Our top 5 Birdwatching Destinations
Petite ile de Mahe, Seychelles by Ludo de Kesel
The same interests in history, cuisine, lifestyle, wellness and nature. A great number of our guests enjoying birding together with fellow birders while visiting remote places with rare bird species. Plenty of our cruises offer the chance to take in a wide variety of endemic birds, Seychelles, Costa Rica - Panama, West Africa and more.
Whether you are an accomplished ornithologist or still at your first birdwatching footsteps, the places we will take you will reward you with wildlife encounters.
Our past guests and members of the Variety Club have shared with us their photos, below, of rare encounters with birds taken during our cruises.
Scarlet Macaws in Cocalito Beach, Cape Verde by Alan Key
Brown Bobby in Costa Rica by Alan Key
Brown Pelican in Granito de Oro,Costa Rica by Alan Key
Brown Pelican in Panama by Alan Key
Magnificent Frigatebird in Costa Rica by Alan Key
Bare-Throated Tiger Heron in Panama by Alan Key
1. Costa Rica - Panama
A true tropical oasis, Costa Rica has something to suit most everyone’s fancy. White sand beaches, clear blue waters and the opportunity to see so many different birds. Costa Rica has more bird species than the United States and Canada together. Ideal place for birdwatching. No matter when you visit you will enjoy the great variety of birds this small paradise has. Panama is also the perfect place to see tropical birds any time of the year. There are approximately 1000 species, from the spectacled owl to the orange-chinned parakeets to the beautiful blue cotinga. We know where to take you so it is easy to spot them. If you are a bird lover you should definitely have on your bucket list Costa Rica - Panama destination.
Little Bee eater in West Africa by Tomas Ache
Red Fody in West Africa by Tomas Ache
Hooded Vulture in West Africa by Tomas Ache
Green Backed Heron Curieuse in West Africa by Tomas Ache
Hamerkop Vogel in West Africa by Tomas Ache
2. West Africa
Gambia is home to more than 550 species of birds and they are all around you, which means you don't have to go too far to see some beautiful, exotic birds. Gambia's small territory has a considerable and heterogeneous avian population both resident and Palearctic migratory birds. This unexpected phenomenon is due in part to the Gambia's geographical location in West Africa, and the large river and its accompanying banks. The country's location means that it is on the line of flight of two double migrations. Senegal, the area surrounding Gambia, is the calmest area of the country. It consists of an open savanna and salt marshes, reed beds and gallery forest on the coast line. Birdwatching is very interesting and relaxing in the rivers of Gambia & Senegal.
Noddy birds in Cousin, Seychelles by Ludo de Kessel
White birds by Erwin Schediwetz in Mahe, Seychelles
Three female Cardinal Fody birds in Curieuse, Seychelles
Opal stern in Cousin, Seychelles by Ludo de Kessel
Sun bird in Praslin, Seychelles by Ludo de Kesel
Seychelles offers the birding enthusiasts the opportunity of viewing a number of critically endangered species which are present on the islands of Mahé, Praslin, Cousin, La Digue, Aride and more. All within convenient traveling distances from the main island of Mahé. In Mahe island seven of the twelve endemic land birds of the granitics are more likely to be found. These include the two most elusive species of all: Seychelles Scops-owl and Seychelles White-eye. Cousin Island is a bird sanctuary home to many endemic land birds and an important breeding site for seabirds. Heaven for animal lovers and eco-travelers became the first “sea and island reserve” in the Indian Ocean after it was purchased and converted from a coconut plantation in the 1960s. Located just one mile off of Praslin Island, this place has lush mangroves, dense forests, freshwater swamps, a rocky coastline, and beautiful sandy beaches. One of the eco-friendliest places on the planet, Cousin Island is a must-see for any Seychelles visitor.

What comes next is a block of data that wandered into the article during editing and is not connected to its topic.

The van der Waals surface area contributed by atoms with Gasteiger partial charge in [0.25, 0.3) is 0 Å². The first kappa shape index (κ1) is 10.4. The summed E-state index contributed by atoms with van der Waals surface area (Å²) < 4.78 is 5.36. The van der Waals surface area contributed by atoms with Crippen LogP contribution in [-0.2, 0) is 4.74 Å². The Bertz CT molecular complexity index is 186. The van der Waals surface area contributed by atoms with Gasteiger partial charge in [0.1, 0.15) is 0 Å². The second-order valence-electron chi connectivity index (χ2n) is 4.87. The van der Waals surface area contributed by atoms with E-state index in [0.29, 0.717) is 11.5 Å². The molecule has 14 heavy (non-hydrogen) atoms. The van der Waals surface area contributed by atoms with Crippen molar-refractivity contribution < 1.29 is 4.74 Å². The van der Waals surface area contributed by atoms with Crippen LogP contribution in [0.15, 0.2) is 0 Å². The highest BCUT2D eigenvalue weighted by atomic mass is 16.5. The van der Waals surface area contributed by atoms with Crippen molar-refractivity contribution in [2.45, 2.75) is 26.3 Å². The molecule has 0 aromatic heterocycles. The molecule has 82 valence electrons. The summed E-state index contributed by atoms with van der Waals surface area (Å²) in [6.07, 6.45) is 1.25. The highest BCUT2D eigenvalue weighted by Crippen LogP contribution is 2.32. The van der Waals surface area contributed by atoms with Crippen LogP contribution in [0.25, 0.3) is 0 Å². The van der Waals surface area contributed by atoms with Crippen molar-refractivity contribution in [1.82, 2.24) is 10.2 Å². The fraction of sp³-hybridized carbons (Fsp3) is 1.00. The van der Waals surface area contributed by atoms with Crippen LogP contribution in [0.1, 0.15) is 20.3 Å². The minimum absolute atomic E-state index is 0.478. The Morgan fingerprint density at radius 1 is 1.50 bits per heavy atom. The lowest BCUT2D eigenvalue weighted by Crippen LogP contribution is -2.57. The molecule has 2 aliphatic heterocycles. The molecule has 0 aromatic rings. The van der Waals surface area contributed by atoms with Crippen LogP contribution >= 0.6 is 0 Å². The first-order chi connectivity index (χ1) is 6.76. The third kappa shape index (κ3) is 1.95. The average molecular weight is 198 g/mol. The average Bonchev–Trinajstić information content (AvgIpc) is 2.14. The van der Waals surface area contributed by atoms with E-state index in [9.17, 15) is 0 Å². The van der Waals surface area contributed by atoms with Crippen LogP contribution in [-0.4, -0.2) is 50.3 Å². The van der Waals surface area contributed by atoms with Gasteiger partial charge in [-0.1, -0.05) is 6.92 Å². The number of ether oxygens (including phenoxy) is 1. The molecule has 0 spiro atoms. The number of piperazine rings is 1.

4. Makatea, Tuamotu Islands
The island of Makatea is like no other found in French Polynesia. It is not a coral atoll but rather a raised island of coral. The limestone cliffs tower over the coast and the island’s interior shows significant vegetation, complete with a few species of endemic birds and a peculiar expanse of limestone holes. In the early 20th century, important reserves of phosphate were discovered in these naturally occurring holes, and for over 50 years the island was the center of a thriving phosphate mining business. The mining ceased in the 1960s, and the island went from a home to thousands to that of less than 100 inhabitants. Today, this sleepy but spectacular island is home to three species of threatened endemic birds: the beautiful Makatea fruit dove, the impressive imperial pigeon, and the comely appearing singer extraordinaire, the reed warbler. Explore Tuamotu islands.
Fruit dove in Makatea
5. Tetiaroa, Society Islands
A haven for birds, sea turtles and all kinds of marine life, Tetiaroa is treasured among Tahitians who know it as a sacred place. Enjoy an optional guided walking tour to the islet of Tahuna Iti, the Birds’ Island. The islet shelters one of the largest colony of birds in Tahiti and is a national reserve for seabirds, frigates, sterns, phaetons (straw tails), brown gannets and other petrels, White terns, red-tailed tropic birds and the amazing great crested birds whose colony is the only one in the Windward Islands all coexist in Tetiaroa. Birds come to breed in this uninhabited haven, and their environment has to be respected and preserved in all possible ways. Explore Society and Tuamotu islands.